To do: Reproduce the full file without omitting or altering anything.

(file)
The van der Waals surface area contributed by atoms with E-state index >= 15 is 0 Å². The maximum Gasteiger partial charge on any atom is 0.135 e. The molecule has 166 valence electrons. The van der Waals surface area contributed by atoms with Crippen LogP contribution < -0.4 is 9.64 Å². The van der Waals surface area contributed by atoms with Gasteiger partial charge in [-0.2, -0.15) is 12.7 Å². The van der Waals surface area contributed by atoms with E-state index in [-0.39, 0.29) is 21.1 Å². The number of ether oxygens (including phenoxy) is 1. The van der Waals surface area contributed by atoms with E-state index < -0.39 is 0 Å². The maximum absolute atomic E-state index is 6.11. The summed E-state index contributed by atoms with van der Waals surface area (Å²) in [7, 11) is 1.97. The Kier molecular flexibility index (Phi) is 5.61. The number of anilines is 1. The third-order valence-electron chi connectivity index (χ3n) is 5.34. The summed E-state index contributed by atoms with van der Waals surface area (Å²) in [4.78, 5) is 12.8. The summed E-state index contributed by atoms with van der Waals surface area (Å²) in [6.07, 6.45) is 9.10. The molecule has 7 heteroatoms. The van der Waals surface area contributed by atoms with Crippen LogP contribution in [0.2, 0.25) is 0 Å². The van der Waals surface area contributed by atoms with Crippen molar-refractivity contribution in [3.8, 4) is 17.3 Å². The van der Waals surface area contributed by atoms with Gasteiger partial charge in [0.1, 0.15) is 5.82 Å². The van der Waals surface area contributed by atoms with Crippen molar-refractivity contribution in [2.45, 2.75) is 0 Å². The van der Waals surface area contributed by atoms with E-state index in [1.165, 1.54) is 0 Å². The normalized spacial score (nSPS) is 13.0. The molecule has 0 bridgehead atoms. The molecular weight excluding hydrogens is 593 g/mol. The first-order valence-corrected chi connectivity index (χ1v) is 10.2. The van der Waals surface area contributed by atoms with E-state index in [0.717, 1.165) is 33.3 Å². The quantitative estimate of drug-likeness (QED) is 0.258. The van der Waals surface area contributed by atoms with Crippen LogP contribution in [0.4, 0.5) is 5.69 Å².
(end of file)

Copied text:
The van der Waals surface area contributed by atoms with E-state index >= 15 is 0 Å². The maximum Gasteiger partial charge on any atom is 0.135 e. The molecule has 166 valence electrons. The van der Waals surface area contributed by atoms with Crippen LogP contribution < -0.4 is 9.64 Å². The van der Waals surface area contributed by atoms with Gasteiger partial charge in [-0.2, -0.15) is 12.7 Å². The van der Waals surface area contributed by atoms with E-state index in [-0.39, 0.29) is 21.1 Å². The number of ether oxygens (including phenoxy) is 1. The van der Waals surface area contributed by atoms with E-state index < -0.39 is 0 Å². The maximum absolute atomic E-state index is 6.11. The summed E-state index contributed by atoms with van der Waals surface area (Å²) in [7, 11) is 1.97. The Kier molecular flexibility index (Phi) is 5.61. The number of anilines is 1. The third-order valence-electron chi connectivity index (χ3n) is 5.34. The summed E-state index contributed by atoms with van der Waals surface area (Å²) in [4.78, 5) is 12.8. The summed E-state index contributed by atoms with van der Waals surface area (Å²) in [6.07, 6.45) is 9.10. The molecule has 7 heteroatoms. The van der Waals surface area contributed by atoms with Crippen LogP contribution in [0.2, 0.25) is 0 Å². The van der Waals surface area contributed by atoms with Crippen molar-refractivity contribution in [3.8, 4) is 17.3 Å². The van der Waals surface area contributed by atoms with Gasteiger partial charge in [0.1, 0.15) is 5.82 Å². The van der Waals surface area contributed by atoms with Crippen molar-refractivity contribution in [2.45, 2.75) is 0 Å². The van der Waals surface area contributed by atoms with E-state index in [1.165, 1.54) is 0 Å². The normalized spacial score (nSPS) is 13.0. The molecule has 0 bridgehead atoms. The molecular weight excluding hydrogens is 593 g/mol. The first-order valence-corrected chi connectivity index (χ1v) is 10.2. The van der Waals surface area contributed by atoms with E-state index in [0.717, 1.165) is 33.3 Å². The quantitative estimate of drug-likeness (QED) is 0.258. The van der Waals surface area contributed by atoms with Crippen LogP contribution in [0.4, 0.5) is 5.69 Å².